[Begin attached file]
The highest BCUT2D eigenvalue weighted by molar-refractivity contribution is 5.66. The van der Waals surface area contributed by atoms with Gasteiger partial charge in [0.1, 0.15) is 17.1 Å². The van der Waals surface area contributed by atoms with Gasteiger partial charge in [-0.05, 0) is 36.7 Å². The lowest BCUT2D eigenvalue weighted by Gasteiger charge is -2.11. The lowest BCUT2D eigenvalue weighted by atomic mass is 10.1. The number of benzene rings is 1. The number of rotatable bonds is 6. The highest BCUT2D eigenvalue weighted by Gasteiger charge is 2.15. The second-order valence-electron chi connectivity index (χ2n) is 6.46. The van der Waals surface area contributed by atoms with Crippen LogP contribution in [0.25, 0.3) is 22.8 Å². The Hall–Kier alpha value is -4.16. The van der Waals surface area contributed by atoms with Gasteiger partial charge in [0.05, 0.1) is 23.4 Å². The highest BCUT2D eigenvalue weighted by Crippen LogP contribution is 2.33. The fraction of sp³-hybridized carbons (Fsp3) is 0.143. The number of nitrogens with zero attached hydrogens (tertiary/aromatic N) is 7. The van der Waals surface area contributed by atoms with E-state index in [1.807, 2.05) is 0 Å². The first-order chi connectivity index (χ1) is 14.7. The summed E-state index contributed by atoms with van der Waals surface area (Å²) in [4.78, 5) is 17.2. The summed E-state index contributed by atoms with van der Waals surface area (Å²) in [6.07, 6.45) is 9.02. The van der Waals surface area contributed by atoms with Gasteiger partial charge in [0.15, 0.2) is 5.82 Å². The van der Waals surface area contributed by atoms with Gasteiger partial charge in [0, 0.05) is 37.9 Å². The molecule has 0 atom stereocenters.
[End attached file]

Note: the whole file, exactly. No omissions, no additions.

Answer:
The highest BCUT2D eigenvalue weighted by molar-refractivity contribution is 5.66. The van der Waals surface area contributed by atoms with Gasteiger partial charge in [0.1, 0.15) is 17.1 Å². The van der Waals surface area contributed by atoms with Gasteiger partial charge in [-0.05, 0) is 36.7 Å². The lowest BCUT2D eigenvalue weighted by Gasteiger charge is -2.11. The lowest BCUT2D eigenvalue weighted by atomic mass is 10.1. The number of benzene rings is 1. The number of rotatable bonds is 6. The highest BCUT2D eigenvalue weighted by Gasteiger charge is 2.15. The second-order valence-electron chi connectivity index (χ2n) is 6.46. The van der Waals surface area contributed by atoms with Crippen LogP contribution in [0.25, 0.3) is 22.8 Å². The Hall–Kier alpha value is -4.16. The van der Waals surface area contributed by atoms with Gasteiger partial charge in [0.05, 0.1) is 23.4 Å². The highest BCUT2D eigenvalue weighted by Crippen LogP contribution is 2.33. The fraction of sp³-hybridized carbons (Fsp3) is 0.143. The number of nitrogens with zero attached hydrogens (tertiary/aromatic N) is 7. The van der Waals surface area contributed by atoms with E-state index in [1.807, 2.05) is 0 Å². The first-order chi connectivity index (χ1) is 14.7. The summed E-state index contributed by atoms with van der Waals surface area (Å²) in [4.78, 5) is 17.2. The summed E-state index contributed by atoms with van der Waals surface area (Å²) in [6.07, 6.45) is 9.02. The van der Waals surface area contributed by atoms with Gasteiger partial charge in [0.15, 0.2) is 5.82 Å². The van der Waals surface area contributed by atoms with Gasteiger partial charge in [0, 0.05) is 37.9 Å². The molecule has 0 atom stereocenters.